It’s so difficult when things that people say, do, or post make us uncomfortable or hurt us, but it *is* helpful to remember that that may not be their intention, that we literally perceive life and the world in a different way, and we’re all just wired differently! But it is very empowering to know that we can work to overcome our wiring and break those cycles if we so wish!
If you need a break from these heavy topics, take a peek at my recent beauty & wellness product guide, videos of my bird talking and playing basketball, some #FreeBritney drama (heavy in its own way), and/or stay tuned for my next blog post about MUSIC!!!!!!
Some Sources I Referenced
(Y’all Know I Love to Fact-Check!! w00t!)
Political Orientations Correlated with Brain Structure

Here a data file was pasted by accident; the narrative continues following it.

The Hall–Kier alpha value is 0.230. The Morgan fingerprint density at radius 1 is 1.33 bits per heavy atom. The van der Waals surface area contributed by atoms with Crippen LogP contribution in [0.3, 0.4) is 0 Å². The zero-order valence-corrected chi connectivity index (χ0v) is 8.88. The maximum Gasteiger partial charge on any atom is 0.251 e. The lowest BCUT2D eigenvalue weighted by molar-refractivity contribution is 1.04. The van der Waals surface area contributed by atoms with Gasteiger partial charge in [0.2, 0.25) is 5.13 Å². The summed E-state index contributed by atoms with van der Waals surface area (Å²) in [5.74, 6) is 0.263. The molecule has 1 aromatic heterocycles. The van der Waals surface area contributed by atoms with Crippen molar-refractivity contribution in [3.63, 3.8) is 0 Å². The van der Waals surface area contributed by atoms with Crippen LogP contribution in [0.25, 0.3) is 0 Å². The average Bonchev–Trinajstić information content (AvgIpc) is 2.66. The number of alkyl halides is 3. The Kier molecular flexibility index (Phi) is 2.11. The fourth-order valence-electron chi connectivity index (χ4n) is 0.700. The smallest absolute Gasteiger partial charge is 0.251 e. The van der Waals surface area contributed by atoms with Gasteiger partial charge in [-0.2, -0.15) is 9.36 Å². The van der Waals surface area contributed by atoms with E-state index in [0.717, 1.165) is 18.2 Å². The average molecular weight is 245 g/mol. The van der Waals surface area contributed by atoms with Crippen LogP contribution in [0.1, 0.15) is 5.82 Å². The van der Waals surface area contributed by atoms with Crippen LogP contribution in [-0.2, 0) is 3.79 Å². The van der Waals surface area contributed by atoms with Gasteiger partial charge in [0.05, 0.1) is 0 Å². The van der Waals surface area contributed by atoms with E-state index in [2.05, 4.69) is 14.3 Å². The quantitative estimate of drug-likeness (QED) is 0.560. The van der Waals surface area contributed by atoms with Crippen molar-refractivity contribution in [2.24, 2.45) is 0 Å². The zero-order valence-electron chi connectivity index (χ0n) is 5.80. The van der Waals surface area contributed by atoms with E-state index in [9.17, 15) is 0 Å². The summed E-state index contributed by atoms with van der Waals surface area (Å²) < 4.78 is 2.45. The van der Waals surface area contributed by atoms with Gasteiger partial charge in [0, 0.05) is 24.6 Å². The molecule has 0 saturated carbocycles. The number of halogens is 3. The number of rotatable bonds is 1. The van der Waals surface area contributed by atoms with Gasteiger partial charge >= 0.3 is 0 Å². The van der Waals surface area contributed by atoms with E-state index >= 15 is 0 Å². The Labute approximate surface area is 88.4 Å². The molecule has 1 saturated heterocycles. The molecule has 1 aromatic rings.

Liberals Tend to be More Empathetic than Conservatives Says New Scientific Research
Key Psychological Differences Can Determine if You’re a Liberal or Conservative
Conservative and Liberal Brains Might Have Some Key Differences
Psychological Differences and the Political Atlas of the World
Ideological and Intellectual Intolerance: Study
White parents teach their kids to be colorblind; here’s why that’s bad for everyone.
Psychology Today: Colorblind Ideology and Racism
Understanding White Privilege Through Everyday Examples
What Is White Privilege?
White Privilege Memes & Graphics
Mental Health Stigma
Toxic Masculinity and Men’s Mental Health
Harvard Implicit Bias Test